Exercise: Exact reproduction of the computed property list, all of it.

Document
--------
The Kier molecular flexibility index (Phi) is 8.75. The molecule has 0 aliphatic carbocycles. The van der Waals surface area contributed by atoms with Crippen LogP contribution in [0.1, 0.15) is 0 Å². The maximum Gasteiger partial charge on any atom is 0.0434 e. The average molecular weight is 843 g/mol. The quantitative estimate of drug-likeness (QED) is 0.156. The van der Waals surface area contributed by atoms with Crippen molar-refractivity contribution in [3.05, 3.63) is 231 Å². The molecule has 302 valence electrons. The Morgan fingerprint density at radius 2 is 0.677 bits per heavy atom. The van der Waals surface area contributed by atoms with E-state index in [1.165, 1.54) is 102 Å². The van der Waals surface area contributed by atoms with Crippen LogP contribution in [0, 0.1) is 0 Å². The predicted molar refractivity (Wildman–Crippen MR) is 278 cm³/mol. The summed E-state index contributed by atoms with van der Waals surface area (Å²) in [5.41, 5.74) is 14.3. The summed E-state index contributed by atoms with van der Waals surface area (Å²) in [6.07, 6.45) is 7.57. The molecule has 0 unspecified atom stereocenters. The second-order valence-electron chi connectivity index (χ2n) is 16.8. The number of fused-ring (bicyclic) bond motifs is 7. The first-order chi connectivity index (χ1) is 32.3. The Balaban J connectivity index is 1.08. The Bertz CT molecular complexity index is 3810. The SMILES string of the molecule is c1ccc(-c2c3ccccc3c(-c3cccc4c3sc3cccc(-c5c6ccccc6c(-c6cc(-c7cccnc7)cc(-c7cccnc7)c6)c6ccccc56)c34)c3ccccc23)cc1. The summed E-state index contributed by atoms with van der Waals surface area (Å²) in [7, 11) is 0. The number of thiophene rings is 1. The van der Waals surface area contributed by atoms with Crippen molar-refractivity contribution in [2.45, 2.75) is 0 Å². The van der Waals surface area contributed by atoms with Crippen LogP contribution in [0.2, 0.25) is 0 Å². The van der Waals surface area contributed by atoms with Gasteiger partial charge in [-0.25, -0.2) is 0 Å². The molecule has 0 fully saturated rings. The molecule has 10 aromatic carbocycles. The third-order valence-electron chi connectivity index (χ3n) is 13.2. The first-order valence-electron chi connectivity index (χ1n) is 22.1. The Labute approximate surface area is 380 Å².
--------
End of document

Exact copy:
The Kier molecular flexibility index (Phi) is 8.75. The molecule has 0 aliphatic carbocycles. The van der Waals surface area contributed by atoms with Crippen LogP contribution in [0.1, 0.15) is 0 Å². The maximum Gasteiger partial charge on any atom is 0.0434 e. The average molecular weight is 843 g/mol. The quantitative estimate of drug-likeness (QED) is 0.156. The van der Waals surface area contributed by atoms with Crippen molar-refractivity contribution in [3.05, 3.63) is 231 Å². The molecule has 302 valence electrons. The Morgan fingerprint density at radius 2 is 0.677 bits per heavy atom. The van der Waals surface area contributed by atoms with E-state index in [1.165, 1.54) is 102 Å². The van der Waals surface area contributed by atoms with Crippen LogP contribution in [0, 0.1) is 0 Å². The predicted molar refractivity (Wildman–Crippen MR) is 278 cm³/mol. The summed E-state index contributed by atoms with van der Waals surface area (Å²) in [5.41, 5.74) is 14.3. The summed E-state index contributed by atoms with van der Waals surface area (Å²) in [6.07, 6.45) is 7.57. The molecule has 0 unspecified atom stereocenters. The second-order valence-electron chi connectivity index (χ2n) is 16.8. The number of fused-ring (bicyclic) bond motifs is 7. The first-order chi connectivity index (χ1) is 32.3. The Balaban J connectivity index is 1.08. The Bertz CT molecular complexity index is 3810. The SMILES string of the molecule is c1ccc(-c2c3ccccc3c(-c3cccc4c3sc3cccc(-c5c6ccccc6c(-c6cc(-c7cccnc7)cc(-c7cccnc7)c6)c6ccccc56)c34)c3ccccc23)cc1. The summed E-state index contributed by atoms with van der Waals surface area (Å²) in [7, 11) is 0. The number of thiophene rings is 1. The van der Waals surface area contributed by atoms with Crippen molar-refractivity contribution in [2.45, 2.75) is 0 Å². The van der Waals surface area contributed by atoms with Crippen LogP contribution in [0.2, 0.25) is 0 Å². The van der Waals surface area contributed by atoms with Gasteiger partial charge in [-0.25, -0.2) is 0 Å². The molecule has 0 fully saturated rings. The molecule has 10 aromatic carbocycles. The third-order valence-electron chi connectivity index (χ3n) is 13.2. The first-order valence-electron chi connectivity index (χ1n) is 22.1. The Labute approximate surface area is 380 Å².